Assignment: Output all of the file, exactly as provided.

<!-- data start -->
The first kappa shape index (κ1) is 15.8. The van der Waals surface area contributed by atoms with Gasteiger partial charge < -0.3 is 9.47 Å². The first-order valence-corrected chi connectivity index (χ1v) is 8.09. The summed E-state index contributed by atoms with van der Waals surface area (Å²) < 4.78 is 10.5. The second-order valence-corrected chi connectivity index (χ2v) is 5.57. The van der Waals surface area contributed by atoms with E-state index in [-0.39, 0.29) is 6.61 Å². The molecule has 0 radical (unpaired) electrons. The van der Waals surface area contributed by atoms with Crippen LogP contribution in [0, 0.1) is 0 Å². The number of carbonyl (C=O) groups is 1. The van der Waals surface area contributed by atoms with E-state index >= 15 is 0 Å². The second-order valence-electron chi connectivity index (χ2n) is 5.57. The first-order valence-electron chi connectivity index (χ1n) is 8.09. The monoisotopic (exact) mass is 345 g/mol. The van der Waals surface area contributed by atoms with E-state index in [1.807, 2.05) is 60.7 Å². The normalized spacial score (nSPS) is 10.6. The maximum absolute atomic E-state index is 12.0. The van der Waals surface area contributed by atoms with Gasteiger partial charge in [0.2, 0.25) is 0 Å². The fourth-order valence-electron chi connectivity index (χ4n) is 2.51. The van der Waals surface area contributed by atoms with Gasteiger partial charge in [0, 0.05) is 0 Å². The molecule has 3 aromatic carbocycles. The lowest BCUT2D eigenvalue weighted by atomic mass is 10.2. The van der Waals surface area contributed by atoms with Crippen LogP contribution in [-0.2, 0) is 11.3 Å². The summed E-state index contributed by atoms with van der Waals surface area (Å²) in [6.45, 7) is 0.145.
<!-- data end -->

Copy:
The first kappa shape index (κ1) is 15.8. The van der Waals surface area contributed by atoms with Gasteiger partial charge < -0.3 is 9.47 Å². The first-order valence-corrected chi connectivity index (χ1v) is 8.09. The summed E-state index contributed by atoms with van der Waals surface area (Å²) < 4.78 is 10.5. The second-order valence-corrected chi connectivity index (χ2v) is 5.57. The van der Waals surface area contributed by atoms with E-state index in [-0.39, 0.29) is 6.61 Å². The molecule has 0 radical (unpaired) electrons. The van der Waals surface area contributed by atoms with Crippen LogP contribution in [0, 0.1) is 0 Å². The number of carbonyl (C=O) groups is 1. The van der Waals surface area contributed by atoms with E-state index >= 15 is 0 Å². The second-order valence-electron chi connectivity index (χ2n) is 5.57. The first-order valence-electron chi connectivity index (χ1n) is 8.09. The monoisotopic (exact) mass is 345 g/mol. The van der Waals surface area contributed by atoms with E-state index in [1.807, 2.05) is 60.7 Å². The normalized spacial score (nSPS) is 10.6. The maximum absolute atomic E-state index is 12.0. The van der Waals surface area contributed by atoms with Gasteiger partial charge in [0.2, 0.25) is 0 Å². The fourth-order valence-electron chi connectivity index (χ4n) is 2.51. The van der Waals surface area contributed by atoms with Gasteiger partial charge in [0, 0.05) is 0 Å². The molecule has 3 aromatic carbocycles. The lowest BCUT2D eigenvalue weighted by atomic mass is 10.2. The van der Waals surface area contributed by atoms with Crippen LogP contribution in [-0.2, 0) is 11.3 Å². The summed E-state index contributed by atoms with van der Waals surface area (Å²) in [6.45, 7) is 0.145.